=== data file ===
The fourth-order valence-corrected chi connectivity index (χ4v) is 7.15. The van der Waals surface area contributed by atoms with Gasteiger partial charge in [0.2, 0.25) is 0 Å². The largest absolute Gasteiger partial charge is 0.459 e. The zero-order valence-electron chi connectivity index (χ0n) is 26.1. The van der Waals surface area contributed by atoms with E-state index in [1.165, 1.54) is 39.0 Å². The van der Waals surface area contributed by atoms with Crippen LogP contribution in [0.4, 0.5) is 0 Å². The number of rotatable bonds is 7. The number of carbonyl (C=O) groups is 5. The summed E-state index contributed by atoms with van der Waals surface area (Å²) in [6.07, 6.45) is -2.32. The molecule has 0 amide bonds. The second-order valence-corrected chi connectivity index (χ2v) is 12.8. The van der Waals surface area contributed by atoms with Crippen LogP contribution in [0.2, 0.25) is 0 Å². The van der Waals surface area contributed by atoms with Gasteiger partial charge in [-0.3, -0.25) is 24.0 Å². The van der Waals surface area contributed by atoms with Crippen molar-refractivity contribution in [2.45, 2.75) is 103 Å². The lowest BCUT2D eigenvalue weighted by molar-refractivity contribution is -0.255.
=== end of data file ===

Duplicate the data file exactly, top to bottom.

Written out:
The fourth-order valence-corrected chi connectivity index (χ4v) is 7.15. The van der Waals surface area contributed by atoms with Gasteiger partial charge in [0.2, 0.25) is 0 Å². The largest absolute Gasteiger partial charge is 0.459 e. The zero-order valence-electron chi connectivity index (χ0n) is 26.1. The van der Waals surface area contributed by atoms with E-state index in [1.165, 1.54) is 39.0 Å². The van der Waals surface area contributed by atoms with Crippen LogP contribution in [0.4, 0.5) is 0 Å². The number of rotatable bonds is 7. The number of carbonyl (C=O) groups is 5. The summed E-state index contributed by atoms with van der Waals surface area (Å²) in [6.07, 6.45) is -2.32. The molecule has 0 amide bonds. The second-order valence-corrected chi connectivity index (χ2v) is 12.8. The van der Waals surface area contributed by atoms with Crippen LogP contribution in [0.2, 0.25) is 0 Å². The van der Waals surface area contributed by atoms with Gasteiger partial charge in [-0.3, -0.25) is 24.0 Å². The van der Waals surface area contributed by atoms with Crippen molar-refractivity contribution in [2.45, 2.75) is 103 Å². The lowest BCUT2D eigenvalue weighted by molar-refractivity contribution is -0.255.